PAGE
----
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EECP Treatment -- Should I Have It?

Certain Medical Conditions Rule Out This Angina and Heart Failure Treatment

By Nancy Larson

Updated December 15, 2008

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(LifeWire) - Enhanced external counterpulsation (EECP) treatment brings long-term relief to 80% of angina patients treated with it. There is inconclusive evidence it may help heart failure patients, too. But EECP is not for everyone.

EECP -- approved for use in the 1990s -- increases the delivery of oxygen-rich blood to the heart, thereby lessening its workload. Over time, the use of EECP can even build tiny bypasses around blocked arteries.

In this nonsurgical, outpatient procedure, "air cuffs" are placed on each leg and they are inflated and deflated between heartbeats during 1- to 2-hour treatments every weekday for a 7-week duration.

EECP treatment is ideal for:

  • Patients whose ongoing stable angina hasn't responded well to medication
  • People who should not have surgery
  • Patients whose conditions were not relieved by bypass surgery and angioplasty (procedures to widen blocked arteries by using a tiny balloon)

But one or more of these medical conditions usually rule out using EECP therapy:

  • Severe or uncontrolled heart failure
  • Blood pressure higher than 180/110 mmHg
  • Heart rate of more than 120 beats a minute
  • Extreme arrhythmia (irregular heartbeat)
  • Pulmonary (lung) disease
  • Phlebitis (inflamed veins)
  • Severely diseased aortic valves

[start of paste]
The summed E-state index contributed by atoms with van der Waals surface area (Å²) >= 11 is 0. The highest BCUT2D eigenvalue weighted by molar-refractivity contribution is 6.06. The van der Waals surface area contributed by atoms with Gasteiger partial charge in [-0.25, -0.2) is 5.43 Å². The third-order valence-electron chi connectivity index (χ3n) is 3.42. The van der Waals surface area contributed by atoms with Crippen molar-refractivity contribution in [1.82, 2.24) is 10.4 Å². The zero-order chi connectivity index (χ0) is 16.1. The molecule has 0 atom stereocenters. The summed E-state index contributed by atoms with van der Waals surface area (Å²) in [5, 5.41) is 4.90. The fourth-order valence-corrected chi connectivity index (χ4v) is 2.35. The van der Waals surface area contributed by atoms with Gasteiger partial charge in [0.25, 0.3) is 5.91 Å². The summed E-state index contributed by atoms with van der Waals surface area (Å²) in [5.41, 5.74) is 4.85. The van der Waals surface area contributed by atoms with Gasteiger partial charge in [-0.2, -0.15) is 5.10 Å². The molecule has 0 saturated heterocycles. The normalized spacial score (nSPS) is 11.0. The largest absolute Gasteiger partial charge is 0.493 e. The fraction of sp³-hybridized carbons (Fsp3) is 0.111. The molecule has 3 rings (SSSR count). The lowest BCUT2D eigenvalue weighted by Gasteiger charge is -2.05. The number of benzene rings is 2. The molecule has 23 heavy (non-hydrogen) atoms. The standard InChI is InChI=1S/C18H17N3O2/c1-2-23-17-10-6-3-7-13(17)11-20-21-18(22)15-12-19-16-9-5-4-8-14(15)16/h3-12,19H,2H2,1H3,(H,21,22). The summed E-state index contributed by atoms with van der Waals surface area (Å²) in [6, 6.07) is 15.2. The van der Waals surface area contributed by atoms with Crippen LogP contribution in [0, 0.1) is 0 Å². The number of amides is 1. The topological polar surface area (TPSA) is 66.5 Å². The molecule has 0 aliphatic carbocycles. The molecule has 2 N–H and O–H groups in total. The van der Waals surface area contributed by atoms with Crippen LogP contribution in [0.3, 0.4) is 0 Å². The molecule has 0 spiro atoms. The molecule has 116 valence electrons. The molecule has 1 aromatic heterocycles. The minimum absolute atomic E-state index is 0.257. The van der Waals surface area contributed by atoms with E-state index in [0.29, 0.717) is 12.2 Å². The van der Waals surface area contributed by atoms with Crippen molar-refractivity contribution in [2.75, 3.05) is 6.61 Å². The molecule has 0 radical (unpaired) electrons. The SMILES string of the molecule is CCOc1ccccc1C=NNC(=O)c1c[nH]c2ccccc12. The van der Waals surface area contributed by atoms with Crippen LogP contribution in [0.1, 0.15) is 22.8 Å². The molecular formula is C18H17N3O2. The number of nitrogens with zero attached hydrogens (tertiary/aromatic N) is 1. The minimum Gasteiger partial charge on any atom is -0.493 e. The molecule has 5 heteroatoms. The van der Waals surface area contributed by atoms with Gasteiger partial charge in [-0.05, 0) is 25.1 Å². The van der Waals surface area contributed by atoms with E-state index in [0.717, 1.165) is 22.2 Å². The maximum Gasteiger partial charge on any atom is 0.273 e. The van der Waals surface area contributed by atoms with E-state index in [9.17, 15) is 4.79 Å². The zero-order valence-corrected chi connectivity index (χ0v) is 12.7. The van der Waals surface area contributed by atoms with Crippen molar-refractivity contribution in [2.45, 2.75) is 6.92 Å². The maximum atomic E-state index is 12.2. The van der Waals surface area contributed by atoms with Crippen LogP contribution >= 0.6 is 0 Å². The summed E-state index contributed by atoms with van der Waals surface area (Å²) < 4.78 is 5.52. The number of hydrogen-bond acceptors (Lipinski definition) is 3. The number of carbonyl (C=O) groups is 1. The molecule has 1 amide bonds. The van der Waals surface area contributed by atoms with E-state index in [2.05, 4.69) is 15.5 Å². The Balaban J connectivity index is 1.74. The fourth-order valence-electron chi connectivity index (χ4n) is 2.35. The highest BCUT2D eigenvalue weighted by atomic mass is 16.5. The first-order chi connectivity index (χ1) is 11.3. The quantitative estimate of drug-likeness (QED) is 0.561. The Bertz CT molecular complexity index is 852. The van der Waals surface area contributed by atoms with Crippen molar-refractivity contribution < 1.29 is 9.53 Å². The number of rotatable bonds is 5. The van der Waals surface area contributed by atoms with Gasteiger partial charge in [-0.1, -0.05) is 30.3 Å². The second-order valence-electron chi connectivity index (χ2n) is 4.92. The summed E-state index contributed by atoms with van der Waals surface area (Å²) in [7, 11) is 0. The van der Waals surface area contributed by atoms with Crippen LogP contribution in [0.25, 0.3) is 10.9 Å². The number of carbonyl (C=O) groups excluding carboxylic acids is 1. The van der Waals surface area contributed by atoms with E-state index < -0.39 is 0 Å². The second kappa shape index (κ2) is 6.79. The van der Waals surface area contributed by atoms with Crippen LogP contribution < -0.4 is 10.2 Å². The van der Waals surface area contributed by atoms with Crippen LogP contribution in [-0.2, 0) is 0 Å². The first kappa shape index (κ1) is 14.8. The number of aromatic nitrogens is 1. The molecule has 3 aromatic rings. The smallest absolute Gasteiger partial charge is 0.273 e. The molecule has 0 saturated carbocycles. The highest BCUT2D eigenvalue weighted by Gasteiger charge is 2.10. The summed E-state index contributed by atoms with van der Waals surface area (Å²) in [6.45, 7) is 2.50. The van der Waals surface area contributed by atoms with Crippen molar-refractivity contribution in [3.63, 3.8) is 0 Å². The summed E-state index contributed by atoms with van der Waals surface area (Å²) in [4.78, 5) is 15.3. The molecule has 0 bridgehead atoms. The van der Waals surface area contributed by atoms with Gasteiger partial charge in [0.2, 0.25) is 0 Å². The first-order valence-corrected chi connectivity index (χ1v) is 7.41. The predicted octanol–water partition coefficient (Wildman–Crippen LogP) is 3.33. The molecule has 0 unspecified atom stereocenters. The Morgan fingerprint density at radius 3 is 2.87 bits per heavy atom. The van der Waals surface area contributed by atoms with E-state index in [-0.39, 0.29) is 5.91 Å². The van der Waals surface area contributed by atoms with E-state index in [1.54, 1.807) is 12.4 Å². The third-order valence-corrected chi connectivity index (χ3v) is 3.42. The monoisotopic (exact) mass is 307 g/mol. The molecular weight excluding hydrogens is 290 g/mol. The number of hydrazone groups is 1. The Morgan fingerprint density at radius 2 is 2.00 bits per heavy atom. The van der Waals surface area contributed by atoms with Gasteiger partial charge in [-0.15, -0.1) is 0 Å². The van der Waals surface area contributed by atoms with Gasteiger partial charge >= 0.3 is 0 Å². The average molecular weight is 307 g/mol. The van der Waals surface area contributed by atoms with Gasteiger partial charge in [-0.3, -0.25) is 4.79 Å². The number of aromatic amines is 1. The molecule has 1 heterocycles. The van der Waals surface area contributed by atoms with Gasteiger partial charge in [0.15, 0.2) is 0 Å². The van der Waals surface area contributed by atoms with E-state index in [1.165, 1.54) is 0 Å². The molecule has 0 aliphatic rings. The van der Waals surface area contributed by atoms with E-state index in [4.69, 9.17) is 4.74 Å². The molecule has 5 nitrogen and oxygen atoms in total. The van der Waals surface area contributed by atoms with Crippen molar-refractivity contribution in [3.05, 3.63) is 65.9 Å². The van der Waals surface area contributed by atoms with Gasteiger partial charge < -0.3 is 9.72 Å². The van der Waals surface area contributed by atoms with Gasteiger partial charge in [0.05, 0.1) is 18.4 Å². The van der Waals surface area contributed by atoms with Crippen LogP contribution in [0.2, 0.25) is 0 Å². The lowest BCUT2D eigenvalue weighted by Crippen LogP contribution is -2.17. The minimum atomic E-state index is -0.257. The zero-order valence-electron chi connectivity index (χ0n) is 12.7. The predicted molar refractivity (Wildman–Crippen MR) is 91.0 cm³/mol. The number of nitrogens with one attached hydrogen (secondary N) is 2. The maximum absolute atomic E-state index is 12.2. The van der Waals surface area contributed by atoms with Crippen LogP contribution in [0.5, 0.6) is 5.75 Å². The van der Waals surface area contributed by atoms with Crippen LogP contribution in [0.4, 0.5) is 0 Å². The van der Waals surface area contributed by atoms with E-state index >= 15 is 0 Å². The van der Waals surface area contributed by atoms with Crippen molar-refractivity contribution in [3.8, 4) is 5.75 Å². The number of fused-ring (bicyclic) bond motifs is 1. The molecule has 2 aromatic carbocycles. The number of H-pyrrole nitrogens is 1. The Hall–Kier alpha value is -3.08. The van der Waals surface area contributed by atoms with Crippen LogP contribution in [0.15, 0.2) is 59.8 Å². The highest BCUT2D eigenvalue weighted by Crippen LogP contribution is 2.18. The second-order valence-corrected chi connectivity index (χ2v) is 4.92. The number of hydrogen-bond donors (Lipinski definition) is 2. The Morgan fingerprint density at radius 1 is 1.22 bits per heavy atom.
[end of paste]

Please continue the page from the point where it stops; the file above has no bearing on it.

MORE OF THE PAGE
• Pregnancy
Before every treatment, doctors recheck patients' weight, blood pressure, heart rate and oxygen level, and fluids in the lungs and legs. The patients' vital signs are also monitored during the procedure.

Possible complications include mild headache or dizziness, fatigue or aching muscles. Rarely, EECP may increase heart rate, cause an irregular heartbeat, or overwhelm heart failure patients, which can cause their heart condition to worsen. Patients with diabetes may sometimes suffer skin irritation or ulcers as a result of the repeated daily pressure delivered by the leg cuffs.

Most patients require no recovery period. Some report feeling better after only 10 sessions. After the full course of treatment, almost all say they also enjoy improved endurance and a better quality of life.

Private insurance companies and Medicare usually cover EECP treatments for angina, but not for heart failure.

Read more about EECP here.


"Enhanced External Counterpulsation (EECP) ." dukeheartcenter.org. 22 Feb. 2005. Duke Heart Center. 4 Dec. 2008 <http://dukeheartcenter.org/handler.cfm?event=practice,template&cpid=8764>. 

"Enhanced External Counter Pulsation (EECP) in the Heart and Vascular Program at El Camino Hospital." elcaminohospital.org. 2005. El Camino Hospital. 4 Dec. 2008 <http://www.elcaminohospital.org/documents/Brochures/EECP_Brochure.pdf>. 

Manchanda, Aarush, and Ozlem Soran. "Enhanced External Counterpulsation and Future Directions." Journal of the American College of Cardiology 50(2007):1523-31. 4 Dec. 2008 <http://content.onlinejacc.org/cgi/content/full/50/16/1523>. 

"Reimbursement." stjohn.org. 2008. St. John Health. 4 Dec. 2008 <http://www.stjohn.org/EECP/physicians/reimbursement/>.

LifeWire, a part of The New York Times Company, provides original and syndicated online lifestyle content. Nancy Larson is a St. Louis-based freelance writer whose work has appeared in dozens of local and national print and online publications including CNN.com, The Weather Channel, Health magazine and The Advocate.

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